Prime Minister promises to protect NHS spending

Prime Minister David Cameron as he listens to Boris Johnson's speech yesterday. Picture: Getty

Prime Minister David Cameron as he listens to Boris Johnson's speech yesterday. Picture: Getty

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DAVID Cameron will today promise that a future Conservative government will protect the NHS budget when he makes his keynote conference speech.

The Prime Minister will pledge to invest more in the health service if the Conservatives win next May’s general election.

According to UK government sources, NHS spending rose by £12.7 billion over this parliament – a 4.4 per cent rise in real terms according to the Institute for Fiscal Studies.

Mr Cameron will say continuing to invest in the NHS is only possible by managing the economy successfully. Addressing the party faithful in Birmingham, he will say how much the NHS means to him personally, referring to his late son Ivan, who died in 2009 with a rare disease.

The Prime Minister will pay tribute to world-leading NHS research on DNA, which has the potential to cure genetic conditions. “I understand very personally the difference it could make,” Mr Cameron will say. “When you have a child who’s so ill and the doctors can’t work out what he’s got or why – you’d give anything to know.

“The investment we’re making will mean that more parents have those answers and hopefully the cures that go with them… this is all only possible because we have managed responsibly. That is why I can tell you this, we will do it again. The next Conservative government will protect the NHS budget and continue to invest more. Because we know this truth. Something that Labour will never understand and we will never forget. You can only have a strong NHS if you have a strong economy.”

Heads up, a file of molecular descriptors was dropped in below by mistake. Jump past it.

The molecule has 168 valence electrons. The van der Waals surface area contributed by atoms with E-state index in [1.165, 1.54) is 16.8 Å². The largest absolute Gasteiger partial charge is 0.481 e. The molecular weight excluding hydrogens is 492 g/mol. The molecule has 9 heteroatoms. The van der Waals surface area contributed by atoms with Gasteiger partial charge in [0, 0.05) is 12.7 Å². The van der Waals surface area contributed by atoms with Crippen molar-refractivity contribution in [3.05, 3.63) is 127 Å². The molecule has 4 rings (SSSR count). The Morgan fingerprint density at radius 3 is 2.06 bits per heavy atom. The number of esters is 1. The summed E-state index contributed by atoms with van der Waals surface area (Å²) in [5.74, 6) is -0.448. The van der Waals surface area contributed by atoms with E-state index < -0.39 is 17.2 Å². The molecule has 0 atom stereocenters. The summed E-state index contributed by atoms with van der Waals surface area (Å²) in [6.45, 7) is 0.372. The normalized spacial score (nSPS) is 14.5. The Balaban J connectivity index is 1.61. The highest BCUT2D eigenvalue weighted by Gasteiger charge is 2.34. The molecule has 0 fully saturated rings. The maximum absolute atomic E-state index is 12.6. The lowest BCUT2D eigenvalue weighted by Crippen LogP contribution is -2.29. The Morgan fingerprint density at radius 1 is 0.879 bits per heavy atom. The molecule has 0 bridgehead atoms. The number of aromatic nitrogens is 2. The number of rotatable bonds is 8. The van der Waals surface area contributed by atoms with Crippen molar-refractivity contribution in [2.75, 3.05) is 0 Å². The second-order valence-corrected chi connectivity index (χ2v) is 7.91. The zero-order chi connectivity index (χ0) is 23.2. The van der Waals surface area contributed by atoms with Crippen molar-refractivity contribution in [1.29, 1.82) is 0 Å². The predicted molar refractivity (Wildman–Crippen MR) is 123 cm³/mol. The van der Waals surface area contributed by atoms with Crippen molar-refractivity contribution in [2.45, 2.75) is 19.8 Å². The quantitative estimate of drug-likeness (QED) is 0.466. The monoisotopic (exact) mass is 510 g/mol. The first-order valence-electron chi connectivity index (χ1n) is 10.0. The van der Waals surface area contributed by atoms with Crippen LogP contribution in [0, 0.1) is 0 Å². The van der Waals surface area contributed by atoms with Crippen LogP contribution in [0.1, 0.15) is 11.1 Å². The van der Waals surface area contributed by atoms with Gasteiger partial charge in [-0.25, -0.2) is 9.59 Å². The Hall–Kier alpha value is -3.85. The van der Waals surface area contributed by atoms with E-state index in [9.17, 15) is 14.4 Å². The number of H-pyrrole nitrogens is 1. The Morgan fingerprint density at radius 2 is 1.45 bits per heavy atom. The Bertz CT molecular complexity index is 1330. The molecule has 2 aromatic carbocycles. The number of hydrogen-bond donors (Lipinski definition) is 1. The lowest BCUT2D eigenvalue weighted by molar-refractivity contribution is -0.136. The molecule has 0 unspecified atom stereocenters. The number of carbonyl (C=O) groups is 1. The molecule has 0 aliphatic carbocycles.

Mr Cameron will make his speech as a ComRes poll for the Independent newspaper found that the Prime Minister is trusted by many more people than Labour leader Ed Miliband to take the right decisions on how to combat Islamic State.

The poll suggested that some 45 per cent of the public trust the Prime Minister to make the right decisions on tackling the jihadist group, but only 28 per cent trust the Labour leader to do so.

A key theme of his speech will be that a Conservative government will use the next five years to make “Britain a country that everyone is proud to call home”.

He will say that he wants to help people live a better life.

“A Britain that everyone is proud to call home is a Britain where hard work is really rewarded. Not a free-for-all, but a chance for all – the chance of a job, a home, a good start in life, whoever you are – wherever you are from.

“The past four years have been about laying the foundations. The next five will be about finishing the job. Put another way – if our economic plan for the past four years has been about our country and saving it from economic ruin, our next five years will be about you and your family and helping you get on. If you want to provide for yourself and your family, you’ll have the security of a job, but only if we stick to our long-term economic plan.”

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